This pie is no ordinary pie. It’s birthday pie. It all started a couple of weeks before my friend’s birthday when I had thanked her for her help with something. We were joking that I could pay her back in dessert. I didn’t actually need to pay her back, but it did get me thinking. Since her birthday was coming up, I thought a homemade birthday dessert could be a good present.
She had mentioned something at the time about her dessert preferences. She said chocolate was not her favorite thing. Which is fine, it actually narrows down the list of dessert options. And there are tons of amazing desserts which don’t have any chocolate at all. For instance, one of the best desserts I ever had was a roasted pear dish at this fancy restaurant in the neighborhood. A.MAY.ZING. But I digress.
While she had mentioned her dislikes, she hadn’t really mentioned what she did like. So I tried to glean from her what that was. Innocently, of course. As nonchalantly as possible. (I wanted it to be a surprise, but I still had to find out. And there’s no way to maintain a surprise chalantly.) She mentioned that she didn’t have a particular favorite dessert, but rather there were a few things she enjoys, among them fruit, caramel, pies, and saltiness. Okay, I thought, not as easy as a particular recipe, but it shouldn’t be too bad.
I did some research on different recipes, trying to find one that fit her criteria. I looked up lots of different apple pies (and other fruit pies). I found one ridiculously awesome looking one that had peanut brittle in the crust (nuts were also on her list). I thought that one might be too much for now, but it got me thinking about making peanut brittle. (Which is why I made it.) I then found this recipe, and I thought it fit the bill. (Although I’m not sure how the duck felt about it. ;)) I actually found a couple of slightly different versions of this recipe online. They were all referring to the recipe in the book, so I think I’ll have to get the book at some point to get the definitive one. They were close enough that I wasn’t too worried, but I had to keep flipping back and forth as they each had different information.
The next thing I had to do was get a pie dish. Since I was gifting it, I had to get one that could be given away. I went in search of an aluminum pie dish. It shouldn’t have been too hard to find, but everywhere I went I found 8″ dishes, while I needed a 9″ dish. I can’t tell you how many stores I went to looking for one. (Seriously, I can’t. I don’t remember at this point. But it was a lot.) Finally I found what I was looking for at
Winn Discount, I’m sorry, I mean Winn Home & Beauty. If you’ve never been there, you really don’t know what you’re missing. It’s like an old-school department store, except it’s a little more cramped, and it seems a little more random. They generally have everything you’re looking for (paper goods, dish soap, kitchen gadgets, shampoo, coffee makers, holiday candy, 9″ aluminum pie dishes, and more!), so I don’t know why I didn’t look there first.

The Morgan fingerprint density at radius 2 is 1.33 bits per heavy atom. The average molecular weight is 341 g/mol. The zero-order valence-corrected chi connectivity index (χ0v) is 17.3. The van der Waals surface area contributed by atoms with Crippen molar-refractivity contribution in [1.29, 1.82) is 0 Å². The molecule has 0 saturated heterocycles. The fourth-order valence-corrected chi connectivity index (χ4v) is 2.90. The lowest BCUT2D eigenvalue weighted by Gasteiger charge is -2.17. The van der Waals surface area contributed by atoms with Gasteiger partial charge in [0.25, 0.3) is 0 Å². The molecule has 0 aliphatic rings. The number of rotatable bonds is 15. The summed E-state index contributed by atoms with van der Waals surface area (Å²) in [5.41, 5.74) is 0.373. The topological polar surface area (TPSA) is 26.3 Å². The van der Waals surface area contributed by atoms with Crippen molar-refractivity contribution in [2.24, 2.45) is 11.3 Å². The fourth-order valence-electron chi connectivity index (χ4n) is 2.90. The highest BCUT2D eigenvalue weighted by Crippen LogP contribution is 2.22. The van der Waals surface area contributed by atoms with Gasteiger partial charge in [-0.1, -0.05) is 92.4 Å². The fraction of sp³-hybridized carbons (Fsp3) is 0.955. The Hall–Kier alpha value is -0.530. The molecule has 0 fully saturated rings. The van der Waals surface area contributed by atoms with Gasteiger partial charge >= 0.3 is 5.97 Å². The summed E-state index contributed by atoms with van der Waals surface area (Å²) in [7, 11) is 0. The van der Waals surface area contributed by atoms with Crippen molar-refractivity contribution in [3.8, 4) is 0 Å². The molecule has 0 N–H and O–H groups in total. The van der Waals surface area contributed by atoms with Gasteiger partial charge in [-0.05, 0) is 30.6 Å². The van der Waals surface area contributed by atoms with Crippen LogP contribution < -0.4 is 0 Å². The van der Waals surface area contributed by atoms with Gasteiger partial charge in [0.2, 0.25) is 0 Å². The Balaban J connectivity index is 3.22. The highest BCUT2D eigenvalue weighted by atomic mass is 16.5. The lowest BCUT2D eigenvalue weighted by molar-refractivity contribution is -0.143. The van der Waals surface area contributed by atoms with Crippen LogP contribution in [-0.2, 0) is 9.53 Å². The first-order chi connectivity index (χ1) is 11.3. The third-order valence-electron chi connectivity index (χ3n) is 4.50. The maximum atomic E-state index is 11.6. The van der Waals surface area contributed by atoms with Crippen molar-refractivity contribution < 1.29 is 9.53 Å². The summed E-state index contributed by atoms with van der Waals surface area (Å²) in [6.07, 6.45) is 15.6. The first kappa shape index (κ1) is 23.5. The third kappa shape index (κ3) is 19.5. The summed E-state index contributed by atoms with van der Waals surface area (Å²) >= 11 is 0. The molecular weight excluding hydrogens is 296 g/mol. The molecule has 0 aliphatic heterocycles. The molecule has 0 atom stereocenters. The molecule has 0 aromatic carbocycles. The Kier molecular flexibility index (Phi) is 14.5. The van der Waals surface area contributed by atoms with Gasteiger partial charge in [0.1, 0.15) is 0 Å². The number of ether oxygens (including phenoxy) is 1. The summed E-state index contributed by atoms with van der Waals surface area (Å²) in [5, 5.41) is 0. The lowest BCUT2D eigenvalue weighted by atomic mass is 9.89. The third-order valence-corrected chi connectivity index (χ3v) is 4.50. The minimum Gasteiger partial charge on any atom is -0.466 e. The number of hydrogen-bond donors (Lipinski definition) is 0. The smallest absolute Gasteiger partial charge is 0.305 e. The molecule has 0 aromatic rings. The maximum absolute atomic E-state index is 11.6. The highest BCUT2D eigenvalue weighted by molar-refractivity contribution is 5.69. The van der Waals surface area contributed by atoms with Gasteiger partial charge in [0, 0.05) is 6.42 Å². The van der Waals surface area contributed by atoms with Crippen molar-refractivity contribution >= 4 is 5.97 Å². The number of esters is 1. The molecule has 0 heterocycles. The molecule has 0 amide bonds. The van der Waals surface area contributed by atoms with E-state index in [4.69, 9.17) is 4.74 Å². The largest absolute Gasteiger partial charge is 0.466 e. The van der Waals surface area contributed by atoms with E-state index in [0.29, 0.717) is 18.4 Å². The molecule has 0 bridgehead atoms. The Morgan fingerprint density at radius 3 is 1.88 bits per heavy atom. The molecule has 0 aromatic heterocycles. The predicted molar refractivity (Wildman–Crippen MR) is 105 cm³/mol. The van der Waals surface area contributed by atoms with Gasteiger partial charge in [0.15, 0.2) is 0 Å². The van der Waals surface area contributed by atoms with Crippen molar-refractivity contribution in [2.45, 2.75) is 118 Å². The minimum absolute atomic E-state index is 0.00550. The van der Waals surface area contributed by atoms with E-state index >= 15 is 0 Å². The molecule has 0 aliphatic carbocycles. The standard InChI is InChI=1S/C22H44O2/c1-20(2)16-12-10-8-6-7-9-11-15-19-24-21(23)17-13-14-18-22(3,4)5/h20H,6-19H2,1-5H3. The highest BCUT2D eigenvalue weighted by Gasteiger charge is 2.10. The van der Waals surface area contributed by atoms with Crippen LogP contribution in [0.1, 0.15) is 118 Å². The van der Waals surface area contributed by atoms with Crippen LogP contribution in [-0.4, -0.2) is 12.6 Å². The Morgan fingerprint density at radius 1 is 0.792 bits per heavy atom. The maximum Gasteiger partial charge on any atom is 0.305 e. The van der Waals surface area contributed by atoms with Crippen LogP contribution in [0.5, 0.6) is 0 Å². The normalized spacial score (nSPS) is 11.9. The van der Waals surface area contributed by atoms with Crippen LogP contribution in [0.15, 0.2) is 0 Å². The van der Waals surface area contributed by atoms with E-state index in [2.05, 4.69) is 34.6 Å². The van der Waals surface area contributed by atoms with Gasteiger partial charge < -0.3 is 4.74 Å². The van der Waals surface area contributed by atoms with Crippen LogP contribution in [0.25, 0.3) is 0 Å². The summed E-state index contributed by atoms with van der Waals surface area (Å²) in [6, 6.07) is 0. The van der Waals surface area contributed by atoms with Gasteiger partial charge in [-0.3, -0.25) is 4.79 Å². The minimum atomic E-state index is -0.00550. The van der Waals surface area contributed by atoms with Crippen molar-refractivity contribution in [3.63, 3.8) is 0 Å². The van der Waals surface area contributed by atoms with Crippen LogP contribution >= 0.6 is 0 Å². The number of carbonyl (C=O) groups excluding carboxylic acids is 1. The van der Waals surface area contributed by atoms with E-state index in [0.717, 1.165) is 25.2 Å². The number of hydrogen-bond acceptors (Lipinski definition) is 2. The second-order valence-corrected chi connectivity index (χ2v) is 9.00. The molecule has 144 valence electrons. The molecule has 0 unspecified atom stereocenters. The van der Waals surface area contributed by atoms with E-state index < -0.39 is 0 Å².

Now, about the recipe as I made it. As for ingredients: I only used regular sugar. For apples, I used 5 Granny Smith apples. And I did not use any bitters. (I hope the birthday girl wasn’t bitter about that.) I made the dough by hand, using a pastry blender. I didn’t have a pastry brush or mandoline handy, so I didn’t use them.
There are a lot of steps in this recipe, so I made it in sections. First I made the dough, then I took a break. Then I made the caramel and peeled the apples, then another break. Then I went from cutting the apples all the way through to the end. My wife cleaned up at that point. (Thanks hon!) And while it was baking, we managed to have dinner.
The caramel seemed a little weird, at least in comparison to other caramel I have made. I had it at a low boil for about 15-20 minutes. It got down to almost a sugar like consistency, but it hadn’t changed to the right color yet. It was still very, very light, but most of the liquid was gone. I figured I shouldn’t cook it anymore. I added the cream at that point, and it jumped back to the right consistency. It didn’t bubble that much at that point. And as weird as it seemed while cooking, it turned out great.
I washed and peeled the apples. I used an apple corer/slicer on them. I cut out the bad bits and the remains of the peel. Then I cut them into thin slices. I went back and forth between bowls at each step. Having an extra bowl made it much easier to deal with than having to pile stuff up on the counter or cutting board.
Once I put it all together, the apple mixture itself smelled like apple pie. Exactly how you imagine apple pie should smell. There was too much of it though, as I didn’t want to stuff the pie crust too much. I saved some of the apple mixture and caramel and dough for something else.
I rolled out the dough at the very end, after everything else was made. I preheated the oven while I did so. For the top crust, I didn’t do strips. I did a whole layer with four cuts in it and crimped it, following the instructions from Smitten Kitchen. Thank you, Smitten Kitchen! (These instructions are linked at the bottom.) Since I didn’t have a pastry brush handy for the egg wash, I used the fork that I had beaten the egg with. I eventually put too much on. I had to wipe it off and soak it up with paper towels.